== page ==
The Amiga 1000 was manufactured in two variations: One uses the NTSC television standard and the other uses the PAL television standard. The NTSC variant was the initial model sold in North America; the PAL model was manufactured in Germany and sold in countries using the PAL television standard. The first NTSC systems lack the EHB video mode, present in all Amiga models; because AmigaOS was rather buggy at the time of the A1000's release, the OS was not placed in ROM then. Instead, the A1000 includes a daughterboard with 256 KB of RAM, dubbed the "writable control store", into which the core of the operating system is loaded from floppy disk; the WCS is write-protected after loading, system resets do not require a reload of the WCS. In Europe, the WCS was referred to as WOM, a play on the more conventional term "ROM"; the preproduction Amiga released to developers in early 1985 contained 128 KB of RAM with an option to expand it to 256 KB. Commodore increased the system memory to 256 KB due to objections by the Amiga development team.

The names of the custom chips were different. The casing of the preproduction Amiga was identical to the production version: the main difference being an embossed Commodore logo in the top left corner, it did not have the developer signatures. The Amiga 1000 has a Motorola 68000 CPU running at 7.15909 MHz or 7.09379 MHz double the video color carrier frequency for NTSC or 1.6 times the color carrier frequency for PAL. The system clock timings are derived from the video frequency, which simplifies glue logic and allows the Amiga 1000 to make do with a single crystal. In keeping with its video game heritage, the chipset was designed to synchronize CPU memory access and chipset DMA so the hardware runs in real time without wait-state delays. Though most units were sold with an analog RGB monitor, the A1000 has a built-in composite video output which allows the computer to be connected directly to some monitors other than their standard RGB monitor; the A1000 has a "TV MOD" output, into which an RF Modulator can be plugged, allowing connection to a TV, old enough not to have a composite video input.

The original 68000 CPU can be directly replaced with a Motorola 68010, which can execute instructions faster than the 68000 but introduces a small degree of software incompatibility. Third-party CPU upgrades, which fit in the CPU socket, use faster successors 68020/68881 or 68030/68882 microprocessors and integrated memory; such upgrades have the option to revert to 68000 mode for full compatibility. Some boards have a socket to seat the original 68000, whereas the 68030 cards come with an on-board 68000; the original Amiga 1000 is the only model to have 256 KB of Amiga Chip RAM, which can be expanded to 512 KB with the addition of a daughterboard under a cover in the center front of the machine. RAM may be upgraded via official and third-party upgrades, with a practical upper limit of about 9 MB of "fast RAM" due to the 68000's 24-bit address bus; this memory is accessible only by the CPU permitting faster code execution as DMA cycles are not shared with the chipset. The Amiga 1000 features an 86-pin expansion port.

This port is used by third-party expansions such as SCSI adapters. These resources are handled by the Amiga Autoconfig standard. Other expansion options are available including a bus expander. Introduced on July 23, 1985, during a star-studded gala featuring Andy Warhol and Debbie Harry held at the Vivian Beaumont Theater at Lincoln Center in New York City, machines began shipping in September with a base configuration of 256 KB of RAM at the retail price of US$1,295. A 13-inch analog RGB monitor was available for around US$300, bringing the price of a complete Amiga system to US$1,595. Before the release of the Amiga 500 and Amiga 2000 models in 1987, the A1000 was marketed as the Amiga, although the model number was there from the beginning, as the original box indicates. In the US, the A1000 was marketed as The Amiga from Commodore, with the Commodore logo omitted from the case; the Commodo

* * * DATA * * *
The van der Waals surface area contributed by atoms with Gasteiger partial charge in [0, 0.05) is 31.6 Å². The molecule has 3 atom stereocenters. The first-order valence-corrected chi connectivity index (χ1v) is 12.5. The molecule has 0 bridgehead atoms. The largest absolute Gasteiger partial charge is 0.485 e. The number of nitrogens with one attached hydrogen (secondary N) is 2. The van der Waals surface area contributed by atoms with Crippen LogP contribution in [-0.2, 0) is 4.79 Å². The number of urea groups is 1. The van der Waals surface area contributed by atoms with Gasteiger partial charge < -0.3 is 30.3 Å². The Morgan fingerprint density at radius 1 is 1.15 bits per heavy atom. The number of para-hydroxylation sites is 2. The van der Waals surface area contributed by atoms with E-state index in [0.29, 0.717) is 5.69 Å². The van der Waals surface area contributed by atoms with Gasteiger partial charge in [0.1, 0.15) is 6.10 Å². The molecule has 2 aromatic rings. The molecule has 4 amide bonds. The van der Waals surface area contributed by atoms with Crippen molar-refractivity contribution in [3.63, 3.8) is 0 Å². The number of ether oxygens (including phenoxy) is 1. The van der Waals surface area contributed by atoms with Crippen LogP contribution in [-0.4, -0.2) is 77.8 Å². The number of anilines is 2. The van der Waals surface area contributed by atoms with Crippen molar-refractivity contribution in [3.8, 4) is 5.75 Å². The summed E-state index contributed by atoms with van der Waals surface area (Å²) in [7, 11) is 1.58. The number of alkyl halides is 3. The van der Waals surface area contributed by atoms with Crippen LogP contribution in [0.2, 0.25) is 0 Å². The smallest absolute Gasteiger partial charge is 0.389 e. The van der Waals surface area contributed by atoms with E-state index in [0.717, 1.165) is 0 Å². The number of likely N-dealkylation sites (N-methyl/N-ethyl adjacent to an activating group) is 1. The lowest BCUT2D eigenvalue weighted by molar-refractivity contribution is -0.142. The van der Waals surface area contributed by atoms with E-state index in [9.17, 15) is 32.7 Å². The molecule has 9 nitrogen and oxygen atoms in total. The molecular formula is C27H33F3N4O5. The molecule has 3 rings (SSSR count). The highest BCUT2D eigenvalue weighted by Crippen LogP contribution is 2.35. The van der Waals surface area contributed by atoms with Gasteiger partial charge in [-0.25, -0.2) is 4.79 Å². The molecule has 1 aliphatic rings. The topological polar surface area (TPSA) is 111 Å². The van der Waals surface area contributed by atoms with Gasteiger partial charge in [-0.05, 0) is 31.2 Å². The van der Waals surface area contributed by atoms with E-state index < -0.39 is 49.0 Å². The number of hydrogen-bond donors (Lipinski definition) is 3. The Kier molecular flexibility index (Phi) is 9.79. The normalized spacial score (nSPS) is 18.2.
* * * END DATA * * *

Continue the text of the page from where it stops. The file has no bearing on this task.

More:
Germania Township, Todd County, Minnesota

Germania Township is a township in Todd County, United States. The population was 474 at the 2000 census. Germania Township was organized in 1880, named for the steamship a German settler had arrived on; the 1917 Germania Hall is on the National Register of Historic Places. According to the United States Census Bureau, the township has a total area of 36.4 square miles, all of it land. As of the census of 2000, there were 474 people, 134 households, 116 families residing in the township; the population density was 13.0 people per square mile. There were 151 housing units at an average density of 4.1/sq mi. The racial makeup of the township was 98.73% White, 0.21% African American, 0.42% Native American, 0.21% Asian, 0.42% from two or more races. Hispanic or Latino of any race were 1.69% of the population. There were 134 households out of which 44.8% had children under the age of 18 living with them, 86.6% were married couples living together, 13.4% were non-families. 11.9% of all households were made up of individuals and 6.0% had someone living alone, 65 years of age or older.

The average household size was 3.54 and the average family size was 3.82. In the township the population was spread out with 37.8% under the age of 18, 8.0% from 18 to 24, 21.9% from 25 to 44, 21.7% from 45 to 64, 10.5% who were 65 years of age or older. The median age was 30 years. For every 100 females, there were 100.8 males. For every 100 females age 18 and over, there were 110.7 males. The median income for a household in the township was $35,227, the median income for a family was $37,250. Males had a median income of $29,500 versus $19,500 for females; the per capita income for the township was $10,133. About 14.0% of families and 18.4% of the population were below the poverty line, including 22.7% of those under age 18 and 18.2% of those age 65 or over

Netzwerk (Falls Like Rain)

"Netzwerk" is a song by Austrian electronic music duo Klangkarussell. It was released digitally on 9 May 2014 on 24 August 2014 in the United Kingdom; the song charted at number 27 in Austria. After a month of charting, it has peaked at number 7, it has charted in Belgium, France and Switzerland. The song was written by Tobias Rieser, Adrian Held, Salif Keita, Tom Havelock, produced by Klangkarussell, co-produced by German musician Jochen Schmalbach, it was an unreleased track from 2012 titled "Netzwerk". It was reworked in 2014 with vocals by songwriter Tom Cane; the song features a brief sample from the song "Madan" by Salif Keita. The song is featured as the title track and second single of Netzwerk. A music video to accompany the release of "Netzwerk" was first released onto YouTube on 9 May 2014 at a total length of three minutes and fifty-nine seconds; as of March 2016 it has received more than 7 million views. The video was filmed in Belgrade, Serbia, it features Ukrainian daredevil Mustang Wanted.

10" vinylSide ANetzwerk NetzwerkSide BNetzwerk